Monday, 10 October 2016

The best angle for traffic light louvres

Certain traffic signals in the UK are covered with louvres so that the light in the signal is only visible when your eye is aligned with the gap between the louvres.  Not everyone is happy with them.  In an online discussion, I found the following explanation:
The proper use for the louvred aspects on signal heads is to avoid conflicting signals being displayed. For example, if you have a pedestrian crossing within a few yards of a signal controlled junction, if there is a chance that drivers may misread an aspect being shown on the pedestrian signals [green] as the aspect for the junction then the louvres are fitted to ensure that you only see it from a certain distance from the stop line. This is also the case for the pedestrian aspects as well if the phasing is not all the same and you have another button to push in the centre refuge. It may appear 'difficult' to see in some circumstances but it does avoid confusion as you are required to check you are on green before proceeding.
However, not all drivers were happy with the introduction of such louvres, because they were driving trucks and the angle of the louvres was set for the benefit of car drivers, much lower on the ground.  The discussions did not mention the problem for cyclists, whose eye level is also higher than for car drivers.  As a cyclist in Exeter, there are some louvred lights that I cannot see unless I am close to them, because the light is "directed" down towards a car driver.  Geometry says that if the driver is supposed to first see the light when they are 40ft away, a cyclist or truck driver is likely to be about 20ft away when they see it.
 The louvres in this picture are set horizontally, with openings at the base.  Other examples do not have the openings, and have louvres set at an angle ... and as the angle is a number, there is mathematics involved and someone should try and optimise that number.   What criteria to use?  I leave it as an exercise in multiple objective decision-making

Scheduling electrical power supplies - the effect of on-demand TV

When a popular TV programme comes to an end, viewers rush to put the kettle on for a hot drink.  For some programmes, the resulting surge in demand for electricity put a strain on the power system, and so the power companies had generators ready to be brought online to meet the demand.  One of my industrial contacts worked for a power supplier, and we discussed the problem that his business faced.  It was an interesting application of O.R., and like so much O.R., it was hidden from view.  The company needed to know TV schedules, and forecasts of viewer numbers and the step in numbers between programmes, and what fraction of those who stopped viewing would use high wattage equipment. Occasionally, I used this as an example for students to consider how they would tackle such a forecasting and scheduling problem.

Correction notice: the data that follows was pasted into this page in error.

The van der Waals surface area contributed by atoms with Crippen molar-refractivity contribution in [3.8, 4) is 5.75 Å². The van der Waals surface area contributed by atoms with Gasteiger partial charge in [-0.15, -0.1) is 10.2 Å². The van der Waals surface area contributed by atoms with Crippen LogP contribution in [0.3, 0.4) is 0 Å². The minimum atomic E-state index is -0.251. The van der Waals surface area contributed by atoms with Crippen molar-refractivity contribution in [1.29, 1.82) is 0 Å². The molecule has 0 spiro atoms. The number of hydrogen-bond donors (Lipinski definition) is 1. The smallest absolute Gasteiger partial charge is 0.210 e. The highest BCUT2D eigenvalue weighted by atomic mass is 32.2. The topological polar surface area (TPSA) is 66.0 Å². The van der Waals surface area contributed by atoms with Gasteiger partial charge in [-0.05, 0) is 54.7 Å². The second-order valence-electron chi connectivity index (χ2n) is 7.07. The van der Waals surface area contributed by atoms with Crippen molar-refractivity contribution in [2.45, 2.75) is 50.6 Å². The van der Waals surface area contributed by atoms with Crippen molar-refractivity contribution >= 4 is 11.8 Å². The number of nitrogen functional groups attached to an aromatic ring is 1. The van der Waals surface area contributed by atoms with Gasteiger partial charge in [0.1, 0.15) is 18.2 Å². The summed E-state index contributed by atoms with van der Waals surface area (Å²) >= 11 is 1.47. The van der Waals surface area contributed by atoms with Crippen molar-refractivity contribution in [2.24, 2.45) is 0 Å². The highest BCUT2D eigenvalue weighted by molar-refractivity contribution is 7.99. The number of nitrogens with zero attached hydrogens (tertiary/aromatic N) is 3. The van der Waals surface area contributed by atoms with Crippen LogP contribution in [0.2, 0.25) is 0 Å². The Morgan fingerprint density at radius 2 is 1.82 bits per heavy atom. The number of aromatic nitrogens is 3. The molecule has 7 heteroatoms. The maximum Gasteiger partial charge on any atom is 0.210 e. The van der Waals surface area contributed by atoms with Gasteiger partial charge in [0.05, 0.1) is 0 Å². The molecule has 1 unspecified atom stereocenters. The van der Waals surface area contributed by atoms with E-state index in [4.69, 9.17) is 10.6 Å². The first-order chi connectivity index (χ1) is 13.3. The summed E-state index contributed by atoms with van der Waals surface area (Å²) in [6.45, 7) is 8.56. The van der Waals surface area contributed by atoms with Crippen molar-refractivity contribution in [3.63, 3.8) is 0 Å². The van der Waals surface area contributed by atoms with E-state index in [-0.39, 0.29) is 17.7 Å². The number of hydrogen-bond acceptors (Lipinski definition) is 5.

However, changing habits in TV viewing have reduced the size of "end-of-programme" surges.  Many people watch programmes on catch-up TV, so want their hot drinks at a time which bears no resemblance to the end of the original programme.
Fifteen years ago, the surge (called a "pick-up" in the power companies) after an episode of the popular soap, EastEnders, could be up to 660Megawatts.  Now there is still a surge, but only 200Megawatts.
Jeremy Caplin, the Energy Forecasting Manager for the National Grid, has the overall responsibility for developing models for forecasting demand.  He was recently quoted as saying: "We see as many spikes in demand, but they are much, much smaller than they were.  The way that people watch TV has meant that they have come down in size."  Nonetheless, during the summer's Olympic Games, there were many sizeable spikes, because so many people wanted to see events as they happened.
From an O.R. perspective, the integration of forecasting and resource allocation is an interesting case of several techniques coming together to deal with a problem, and it is one which occurs several times each day.
Besides forecasting the surges, the forecasters at the National Grid have had to forecast the effect on solar farms of a partial eclipse of the sun, and there is an infographic available (below) of the changed demand during the 1999 total eclipse of the sun when crowds of people stopped using power to watch the eclipse.


Putting on the kettle is not the only activity that follows a popular TV programme.  I met an engineer who had studied the variation in the flow in sewers during advertising breaks and at the end of TV programmes.